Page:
Trademark "tarnishment" is a kind of hybrid between trademark dilution and defamation.  Such claims arise when a non-owner uses another's trademark in highly disparaging or offensive contexts. The best-known tarnishment case was a successful claim by the Dallas Cowboy Cheerleaders (who owned a registered trademark) against the makers of the pornographic movie, Debbie Does Dallas, in which the actresses were depicted in the cheerleaders' trademarked uniforms, to the extent that they were depicted in anything at all.  The Appeals Court's famous (at least to trademark lawyers) decision is here.  Notwithstanding the Debbie Does Dallas decision, some uses of trademarks in ways that the owner regard as highly disparaging may be successfully defended as parody, as described in this online article by Leslie Lott and Brett Hutton.

A sensible precaution:  if you are depicting brand name products or companies in an unsavory light in your novel or short story, it is often prudent to invent a fictional brand or a fictional company. If there is a compelling artistic reason to use real products and real companies in contexts that arguably disparage them, it is wise to seek advice, prior to publication, from your publisher's attorney -- or an attorney of your own -- on how best to minimize the legal risks.

The movie industry has always been exceedingly cautious about the use of brand names and the names of real people in films.  For example, the director Danny Boyle, told the press that he caused Mercedes Benz logos to be digitally removed from cars in his film Slum Dog Millionaire when the manufacturer objected to the depiction of its cars in Bombay slum settings.  (It is difficult to imagine a successful claim arising from such innocuous use, but movie studios are unwilling to run any legal risks that could conceivably lead to an injunction interfering with timely distribution of their films.)  More frequently, of course, companies pay the movie studios for product placement.  (There are even isolated isolated reports of paid product placement in novels.)  I can only speculate that the movie industry's obsession with the depiction of brands in fictional works is the source of the largely unfounded concerns about the depiction of brand names in written fiction.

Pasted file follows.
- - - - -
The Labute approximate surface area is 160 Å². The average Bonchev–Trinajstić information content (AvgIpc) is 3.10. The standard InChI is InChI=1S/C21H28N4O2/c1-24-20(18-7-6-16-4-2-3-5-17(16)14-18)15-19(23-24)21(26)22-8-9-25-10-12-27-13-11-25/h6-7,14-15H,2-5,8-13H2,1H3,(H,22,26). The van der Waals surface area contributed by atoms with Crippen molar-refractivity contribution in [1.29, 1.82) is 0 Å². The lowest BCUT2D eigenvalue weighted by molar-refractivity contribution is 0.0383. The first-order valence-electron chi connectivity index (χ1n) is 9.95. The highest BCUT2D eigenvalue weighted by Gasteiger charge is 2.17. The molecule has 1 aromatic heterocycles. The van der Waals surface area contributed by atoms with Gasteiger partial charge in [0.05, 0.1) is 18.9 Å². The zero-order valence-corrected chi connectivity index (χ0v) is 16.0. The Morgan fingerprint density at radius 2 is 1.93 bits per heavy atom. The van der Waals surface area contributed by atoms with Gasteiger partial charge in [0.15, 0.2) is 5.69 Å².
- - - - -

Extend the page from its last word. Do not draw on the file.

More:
Again, the use brand names in fiction is not a sleep-depriving issue.  It would be obsessive (and stylistically unpalatable) to use the R-in-a-circle symbol or the TM symbol every time you refer to a brand name in your text.  And, as long as you do not write falsely and disparagingly about real brands and the companies who manufacture them, you are unlikely ever to run into a problem.

53 comments:

  1. Thank you for this post - it certainly makes a rather muddy area clear and is a lot more sensible than some of the posts on this subject currently on LinkedIn.

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  2. This was very informative. Thank you!

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  3. Thank you so much! I'm constantly wondering about this stuff and how much I can get away with without being sued, so this is very helpful.

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  4. This is an excellent post, especially for those of us considering self publishing who don't necessarily want to consult lawyers! I Googled 'use of brand names in fiction' and ended up here (see what I did there?) :-)

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  5. Thank you for the post. This is an excellent piece of work and is highly informative.

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  6. Mark,